The other side: An unflattering view of cryptocurrencies by a Bitcoin trader

This week marked the 13th anniversary of the release of the Bitcoin whitepaper by the pseudonymous Satoshi Nakamoto, which sowed the seeds of the crypto revolution that the world is currently witnessing. It was released on October 31st, 2008, in the aftermath of the world's economic disaster the previous year.

The original cryptocurrency was envisioned as a new form of money independent of any central issuer, as many people at the time had lost large sums of money due to traditional banks' financial risks and subsequent bailouts. While the peer-to-peer electronic cash narrative of Bitcoin has largely gone unnoticed, millions of investors of all sizes have joined its market to either use it as a safe haven or speculate and bet on its price.

This has been accompanied by the institutionalization of Bitcoin and other cryptocurrencies by traditional financial institutions, which now provide a wide range of investment products. Despite this deviation from Satoshi's original vision, many supporters continue to believe in the promises of change that many decentralized platforms provide.

bitcoin and alts coin
Source image: Analytics Insight

 

However, prominent cryptocurrency trader Alex Good believes that the industry is not the "utopian dream" that millennials are being sold. He stated in a recent Twitter thread about an impending economic "battle,"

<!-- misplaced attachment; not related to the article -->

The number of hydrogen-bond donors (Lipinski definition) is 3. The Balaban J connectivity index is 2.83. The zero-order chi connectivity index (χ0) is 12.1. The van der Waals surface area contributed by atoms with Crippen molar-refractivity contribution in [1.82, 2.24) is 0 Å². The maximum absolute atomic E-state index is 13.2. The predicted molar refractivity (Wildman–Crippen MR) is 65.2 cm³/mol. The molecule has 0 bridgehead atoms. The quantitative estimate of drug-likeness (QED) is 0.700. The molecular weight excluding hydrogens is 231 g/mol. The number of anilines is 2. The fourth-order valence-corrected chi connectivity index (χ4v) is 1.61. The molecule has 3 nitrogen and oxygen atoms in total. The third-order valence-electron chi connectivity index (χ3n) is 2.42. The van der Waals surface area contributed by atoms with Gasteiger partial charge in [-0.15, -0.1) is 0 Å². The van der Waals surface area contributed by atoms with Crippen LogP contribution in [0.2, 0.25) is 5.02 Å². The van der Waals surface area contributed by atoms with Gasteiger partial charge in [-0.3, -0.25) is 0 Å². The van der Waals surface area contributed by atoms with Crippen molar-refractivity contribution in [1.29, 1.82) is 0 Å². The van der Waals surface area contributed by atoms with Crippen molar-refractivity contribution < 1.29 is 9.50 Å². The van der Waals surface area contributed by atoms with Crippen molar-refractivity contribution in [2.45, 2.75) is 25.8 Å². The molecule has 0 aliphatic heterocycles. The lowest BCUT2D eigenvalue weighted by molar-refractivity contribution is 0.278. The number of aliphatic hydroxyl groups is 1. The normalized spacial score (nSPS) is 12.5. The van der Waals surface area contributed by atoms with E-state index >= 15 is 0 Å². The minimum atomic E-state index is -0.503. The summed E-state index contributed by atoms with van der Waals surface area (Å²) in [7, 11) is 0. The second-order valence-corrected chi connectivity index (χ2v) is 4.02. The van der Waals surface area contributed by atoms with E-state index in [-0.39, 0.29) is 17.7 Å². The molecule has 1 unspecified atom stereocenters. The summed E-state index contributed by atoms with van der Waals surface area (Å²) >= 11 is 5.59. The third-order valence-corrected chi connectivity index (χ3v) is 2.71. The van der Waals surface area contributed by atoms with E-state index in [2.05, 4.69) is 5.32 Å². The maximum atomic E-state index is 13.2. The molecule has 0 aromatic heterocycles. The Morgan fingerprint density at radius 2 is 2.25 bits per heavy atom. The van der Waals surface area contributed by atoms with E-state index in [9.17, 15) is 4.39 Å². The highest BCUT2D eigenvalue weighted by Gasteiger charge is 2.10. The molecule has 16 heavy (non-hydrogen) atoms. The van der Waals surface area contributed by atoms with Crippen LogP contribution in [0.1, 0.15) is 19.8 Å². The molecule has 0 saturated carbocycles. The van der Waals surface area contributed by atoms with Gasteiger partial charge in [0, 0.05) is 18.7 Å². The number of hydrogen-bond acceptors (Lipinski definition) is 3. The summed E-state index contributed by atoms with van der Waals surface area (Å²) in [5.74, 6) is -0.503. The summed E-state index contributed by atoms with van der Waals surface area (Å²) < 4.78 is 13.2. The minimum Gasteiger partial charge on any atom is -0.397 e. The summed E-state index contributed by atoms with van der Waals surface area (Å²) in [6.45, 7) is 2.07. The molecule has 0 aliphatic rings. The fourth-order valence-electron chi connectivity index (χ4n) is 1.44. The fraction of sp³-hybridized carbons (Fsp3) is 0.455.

“Bitcoin which started as a rejection of bailout capitalism has become part of it.”

Rather, the analyst believes that the novel technology is being used by governments to strengthen their grip on their subjects, as well as traditional institutions to avoid raising taxes. He stated,

“Bitcoin and crypto more broadly is an officially sanctioned way for the ruling class to get their money out of the system before a barrage of financial repression comes into effect via CBDCs.”

He went on to say that because the traditional drivers of "bailout capitalism," such as big tech and commodities investment, were only temporary, institutions were using crypto to get off the hook "before policymakers have to raise taxes aggressively to fund giant fiscal programs."

He concluded that,

“The metaverse and the growing surveillance state will be further tools to quell social unrest and monitor citizens.”

Good's concerns about government surveillance via CBDCs have previously been expressed by a few others, most notably American CIA whistleblower Edward Snowden. CBDCs were recently dubbed "cryptofascist currencies" by a CIA subcontractor because they could provide the government with power while also restricting freedom and financial privacy.

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